In the following critique of Sandra Harding’s 2015 book Objectivity and Diversity I will raise three sets of interrelated issues. One: that Harding’s arguments for re-conceptualizing the term ‘objectivity’ may not be persuasive to those who continue to cling to the ‘view from nowhere’ understanding of the term. Two: that because of this entrenchment of the view from nowhere, Harding’s rhetorical strategy of referring to traditional knowledge as ‘science’ may result in further marginalization of already marginalized groups. And Three: that (...)
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  • The Changing Meaning of Privacy, Identity and Contemporary Feminist Philosophy.Janice Richardson - 2011 - Minds and Machines 21 (4):517-532.
    This paper draws upon contemporary feminist philosophy in order to consider the changing meaning of privacy and its relationship to identity, both online and offline. For example, privacy is now viewed by European Court of Human Rights (ECtHR) as a right, which when breached can harm us by undermining our ability to maintain social relations. I briefly outline the meaning of privacy in common law and under the European Convention on Human Rights (ECHR) in order to show the relevance of (...)
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  • Psychiatric Comorbidity: Fact or Artifact?Hanna M. van Loo & Jan-Willem Romeijn - 2015 - Theoretical Medicine and Bioethics 36 (1):41-60.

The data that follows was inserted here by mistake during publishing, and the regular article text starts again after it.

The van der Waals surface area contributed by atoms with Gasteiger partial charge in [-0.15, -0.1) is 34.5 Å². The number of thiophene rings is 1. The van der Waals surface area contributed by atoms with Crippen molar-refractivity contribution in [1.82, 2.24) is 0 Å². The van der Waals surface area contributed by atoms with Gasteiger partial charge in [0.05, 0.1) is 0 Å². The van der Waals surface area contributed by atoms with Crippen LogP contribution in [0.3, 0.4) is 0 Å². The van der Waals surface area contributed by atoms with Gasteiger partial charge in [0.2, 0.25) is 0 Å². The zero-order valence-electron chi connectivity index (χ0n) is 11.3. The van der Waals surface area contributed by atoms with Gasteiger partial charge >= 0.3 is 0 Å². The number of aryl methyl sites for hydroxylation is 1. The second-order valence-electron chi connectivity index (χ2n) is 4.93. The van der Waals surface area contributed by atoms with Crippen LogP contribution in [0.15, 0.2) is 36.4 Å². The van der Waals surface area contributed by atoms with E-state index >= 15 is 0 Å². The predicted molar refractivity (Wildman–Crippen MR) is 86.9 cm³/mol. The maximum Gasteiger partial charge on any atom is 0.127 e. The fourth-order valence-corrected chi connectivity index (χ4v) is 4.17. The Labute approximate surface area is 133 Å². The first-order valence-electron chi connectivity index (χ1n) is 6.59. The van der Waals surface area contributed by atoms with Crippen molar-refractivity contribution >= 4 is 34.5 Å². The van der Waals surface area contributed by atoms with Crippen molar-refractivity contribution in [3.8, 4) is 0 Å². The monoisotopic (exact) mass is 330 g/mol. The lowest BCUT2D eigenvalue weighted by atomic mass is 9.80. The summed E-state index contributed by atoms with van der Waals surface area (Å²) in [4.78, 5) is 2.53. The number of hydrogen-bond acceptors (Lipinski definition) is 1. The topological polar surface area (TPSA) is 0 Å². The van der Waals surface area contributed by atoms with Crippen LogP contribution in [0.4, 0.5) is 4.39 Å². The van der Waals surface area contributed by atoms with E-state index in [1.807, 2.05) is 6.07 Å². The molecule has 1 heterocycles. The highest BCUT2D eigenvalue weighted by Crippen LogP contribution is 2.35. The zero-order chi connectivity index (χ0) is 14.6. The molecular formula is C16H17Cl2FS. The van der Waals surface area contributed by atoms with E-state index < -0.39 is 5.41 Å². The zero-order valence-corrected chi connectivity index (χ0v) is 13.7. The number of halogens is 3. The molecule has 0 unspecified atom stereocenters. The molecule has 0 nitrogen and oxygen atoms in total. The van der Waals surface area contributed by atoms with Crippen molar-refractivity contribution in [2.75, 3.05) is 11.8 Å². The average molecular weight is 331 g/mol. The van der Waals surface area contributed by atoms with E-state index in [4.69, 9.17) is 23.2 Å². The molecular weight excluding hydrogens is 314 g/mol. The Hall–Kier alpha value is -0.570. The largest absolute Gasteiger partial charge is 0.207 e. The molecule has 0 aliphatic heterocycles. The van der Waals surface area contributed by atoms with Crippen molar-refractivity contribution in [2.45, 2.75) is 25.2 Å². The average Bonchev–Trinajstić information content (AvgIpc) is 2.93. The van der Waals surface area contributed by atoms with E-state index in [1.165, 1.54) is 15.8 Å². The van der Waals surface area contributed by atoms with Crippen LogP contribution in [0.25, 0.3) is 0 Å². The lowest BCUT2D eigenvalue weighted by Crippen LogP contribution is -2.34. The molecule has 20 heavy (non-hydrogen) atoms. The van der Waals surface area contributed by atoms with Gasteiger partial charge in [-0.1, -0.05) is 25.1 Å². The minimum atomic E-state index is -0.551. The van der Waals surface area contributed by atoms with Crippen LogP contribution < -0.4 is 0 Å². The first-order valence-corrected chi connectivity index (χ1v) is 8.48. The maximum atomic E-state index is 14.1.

The frequent occurrence of comorbidity has brought about an extensive theoretical debate in psychiatry. Why are the rates of psychiatric comorbidity so high and what are their implications for the ontological and epistemological status of comorbid psychiatric diseases? Current explanations focus either on classification choices or on causal ties between disorders. Based on empirical and philosophical arguments, we propose a conventionalist interpretation of psychiatric comorbidity instead. We argue that a conventionalist approach fits well with research and clinical practice and resolves (...)
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  • Corporate Essence and Identity in Criminal Law.Mihailis E. Diamantis - 2018 - Journal of Business Ethics 154 (4):955-966.
    How can we know whether we are punishing the same corporation that committed some past crime? Though central to corporate criminal justice, legal theorists and philosophers have yet to address the basic question of how corporate identity persists through time. Simple cases, where crime and punishment are close in time and the corporation has changed little, can mislead us into thinking an answer is always easy to come by. The issue becomes more complicated when corporate criminals undergo any number of (...)
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  • Adult Women and ADHD: On the Temporal Dimensions of ADHD Identities.Paul Stenner, Lindsay O'Dell & Alison Davies - 2019 - Journal for the Theory of Social Behaviour 49 (2):179-197.